When it comes to these early 2020s grunge revival revivalists, I feel mildly negative about the worst bands. At best, I really like what they're doing. For most of them, I feel relatively neutral about the music, but annoyed (and therefore intrigued, enough to write this essay) about the loud praise they're receiving in the scene. I’m perplexed by the eyebrow-raising hype they're getting for doing not just virtual ripoffs of what bands like Basement and Superheaven did a decade or less ago, but paltry and inessential versions of what the grunge pioneers initially crafted. It’s one thing to play Negative Approach style hardcore in 2022 and not quite nail the intangible magic of the source material but still deliver a rippin’ and worthwhile product. I’d wager 90% of active rock bands (and that's being generous) are blatantly regurgitating a sound that's already been done.
But when it comes to these grunge revival bands, to me, it feels like they're being presented as faithful torch-bearers of Smashing Pumpkins or Soundgarden, when in reality they're missing a few crucial artistic components that made those first-wave innovators so special. Therefore, no matter how many RIYL’s they can rack up to the most popular artists in grunge history, their music never actually comes close to meeting the NIneties bands at their own game. And I find this strange and irksome because, as I mentioned, so many hardcore bands are able to directly ape specific sounds and bands and make them sound vital again. Every other year, Pitchfork and their ilk crown some new derivative post-punk band the best new thing since the Fall, and sometimes, the band does rip.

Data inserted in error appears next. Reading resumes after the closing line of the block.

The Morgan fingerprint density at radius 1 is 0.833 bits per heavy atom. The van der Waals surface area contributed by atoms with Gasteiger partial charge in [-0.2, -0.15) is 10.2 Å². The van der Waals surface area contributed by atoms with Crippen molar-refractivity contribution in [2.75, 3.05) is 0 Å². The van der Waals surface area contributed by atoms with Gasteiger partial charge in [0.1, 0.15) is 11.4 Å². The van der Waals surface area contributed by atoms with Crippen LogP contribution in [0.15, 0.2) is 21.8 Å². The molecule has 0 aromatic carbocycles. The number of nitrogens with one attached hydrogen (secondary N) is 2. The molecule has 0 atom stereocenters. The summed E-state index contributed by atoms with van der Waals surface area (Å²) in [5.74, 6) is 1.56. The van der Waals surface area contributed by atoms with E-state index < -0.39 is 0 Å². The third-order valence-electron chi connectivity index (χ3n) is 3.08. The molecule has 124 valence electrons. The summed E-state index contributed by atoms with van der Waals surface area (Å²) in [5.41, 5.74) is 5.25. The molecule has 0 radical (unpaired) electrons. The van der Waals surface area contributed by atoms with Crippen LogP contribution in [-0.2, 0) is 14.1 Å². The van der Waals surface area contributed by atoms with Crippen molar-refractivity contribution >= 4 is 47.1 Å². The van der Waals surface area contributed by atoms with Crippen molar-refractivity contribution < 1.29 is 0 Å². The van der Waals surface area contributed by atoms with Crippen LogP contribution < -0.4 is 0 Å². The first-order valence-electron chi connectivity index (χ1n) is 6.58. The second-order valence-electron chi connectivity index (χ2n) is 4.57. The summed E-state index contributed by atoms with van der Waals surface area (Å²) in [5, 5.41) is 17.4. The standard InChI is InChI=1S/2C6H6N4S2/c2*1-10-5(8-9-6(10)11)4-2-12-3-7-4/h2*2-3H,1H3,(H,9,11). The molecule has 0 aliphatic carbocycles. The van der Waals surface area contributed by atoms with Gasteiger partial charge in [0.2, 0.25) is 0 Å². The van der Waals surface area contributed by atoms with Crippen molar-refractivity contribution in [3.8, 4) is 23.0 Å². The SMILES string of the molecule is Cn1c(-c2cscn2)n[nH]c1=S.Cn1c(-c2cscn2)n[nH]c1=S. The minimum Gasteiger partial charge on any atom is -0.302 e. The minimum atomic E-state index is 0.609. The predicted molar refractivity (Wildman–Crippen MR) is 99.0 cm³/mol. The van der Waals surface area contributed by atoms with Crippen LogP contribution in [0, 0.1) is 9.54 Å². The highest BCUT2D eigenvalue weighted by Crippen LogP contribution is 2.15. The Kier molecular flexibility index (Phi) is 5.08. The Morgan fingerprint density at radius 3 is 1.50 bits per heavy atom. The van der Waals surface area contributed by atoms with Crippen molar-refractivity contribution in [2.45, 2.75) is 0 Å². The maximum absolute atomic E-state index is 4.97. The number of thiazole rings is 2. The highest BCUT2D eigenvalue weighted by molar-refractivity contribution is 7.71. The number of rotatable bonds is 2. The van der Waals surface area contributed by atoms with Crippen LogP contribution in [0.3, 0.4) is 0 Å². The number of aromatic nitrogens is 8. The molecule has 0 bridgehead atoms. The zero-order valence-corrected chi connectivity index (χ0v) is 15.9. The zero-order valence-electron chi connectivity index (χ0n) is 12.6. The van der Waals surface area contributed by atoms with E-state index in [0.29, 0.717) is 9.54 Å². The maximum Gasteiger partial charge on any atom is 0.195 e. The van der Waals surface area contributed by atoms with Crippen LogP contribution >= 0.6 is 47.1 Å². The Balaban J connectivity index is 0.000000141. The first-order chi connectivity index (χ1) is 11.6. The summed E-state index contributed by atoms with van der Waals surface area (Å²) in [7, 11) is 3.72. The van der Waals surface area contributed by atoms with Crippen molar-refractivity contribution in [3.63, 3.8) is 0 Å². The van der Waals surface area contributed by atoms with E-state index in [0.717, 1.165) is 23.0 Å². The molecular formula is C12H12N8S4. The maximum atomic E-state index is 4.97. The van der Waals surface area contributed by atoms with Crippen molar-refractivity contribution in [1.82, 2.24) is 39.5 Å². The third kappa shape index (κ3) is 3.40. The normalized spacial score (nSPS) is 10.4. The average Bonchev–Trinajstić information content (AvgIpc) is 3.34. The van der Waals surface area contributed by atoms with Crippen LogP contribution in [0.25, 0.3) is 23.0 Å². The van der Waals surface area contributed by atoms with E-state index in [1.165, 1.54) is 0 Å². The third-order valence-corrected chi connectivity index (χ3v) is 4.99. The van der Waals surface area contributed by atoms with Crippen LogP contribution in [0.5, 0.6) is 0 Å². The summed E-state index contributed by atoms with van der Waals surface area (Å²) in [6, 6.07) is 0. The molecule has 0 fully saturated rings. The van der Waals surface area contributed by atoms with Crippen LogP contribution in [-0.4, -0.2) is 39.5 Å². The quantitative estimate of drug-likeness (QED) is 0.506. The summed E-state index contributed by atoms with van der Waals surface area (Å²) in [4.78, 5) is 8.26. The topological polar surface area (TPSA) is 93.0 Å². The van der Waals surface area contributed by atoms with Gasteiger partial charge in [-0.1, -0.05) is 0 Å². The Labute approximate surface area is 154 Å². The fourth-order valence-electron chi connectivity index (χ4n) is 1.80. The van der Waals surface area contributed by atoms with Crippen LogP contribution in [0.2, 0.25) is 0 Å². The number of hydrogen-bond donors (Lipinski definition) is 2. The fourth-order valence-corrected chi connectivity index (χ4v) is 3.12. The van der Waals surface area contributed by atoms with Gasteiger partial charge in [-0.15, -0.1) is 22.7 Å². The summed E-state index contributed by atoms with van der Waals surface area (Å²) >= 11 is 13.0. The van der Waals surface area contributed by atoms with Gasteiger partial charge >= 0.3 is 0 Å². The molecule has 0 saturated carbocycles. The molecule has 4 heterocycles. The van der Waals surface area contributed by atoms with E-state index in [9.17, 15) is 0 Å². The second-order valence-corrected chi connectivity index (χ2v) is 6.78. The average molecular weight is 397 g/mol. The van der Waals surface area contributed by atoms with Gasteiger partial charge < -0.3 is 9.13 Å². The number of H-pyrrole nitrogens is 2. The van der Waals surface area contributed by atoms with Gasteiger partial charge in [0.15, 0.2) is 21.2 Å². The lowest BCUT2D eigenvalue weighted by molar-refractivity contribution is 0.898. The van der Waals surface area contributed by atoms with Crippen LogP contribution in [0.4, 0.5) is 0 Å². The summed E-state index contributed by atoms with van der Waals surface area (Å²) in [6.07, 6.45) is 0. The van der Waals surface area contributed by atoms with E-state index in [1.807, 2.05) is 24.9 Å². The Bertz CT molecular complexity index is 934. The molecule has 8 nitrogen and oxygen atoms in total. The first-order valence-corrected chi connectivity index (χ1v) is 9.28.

Why can’t a grunge band in 2022 deliver even 85% of the feeling I get from cranking “Them Bones,” “Jesus Christ Pose” or “Zero”?
In the mainstream zeitgeist of rock radio and sports bar Touchtunes, grunge never really went away, it just got woven into the greater classic rock fabric. The titans of the genre, many of them forever relegated to history due to their deceased frontmen, have come to represent a fabled period of cultural excellence that no one under the age of 30 has ever, and will ever, experience in real-time, and can therefore be shaped into whatever idealistic form a 20-year-old with a Jazzmaster wants to make it.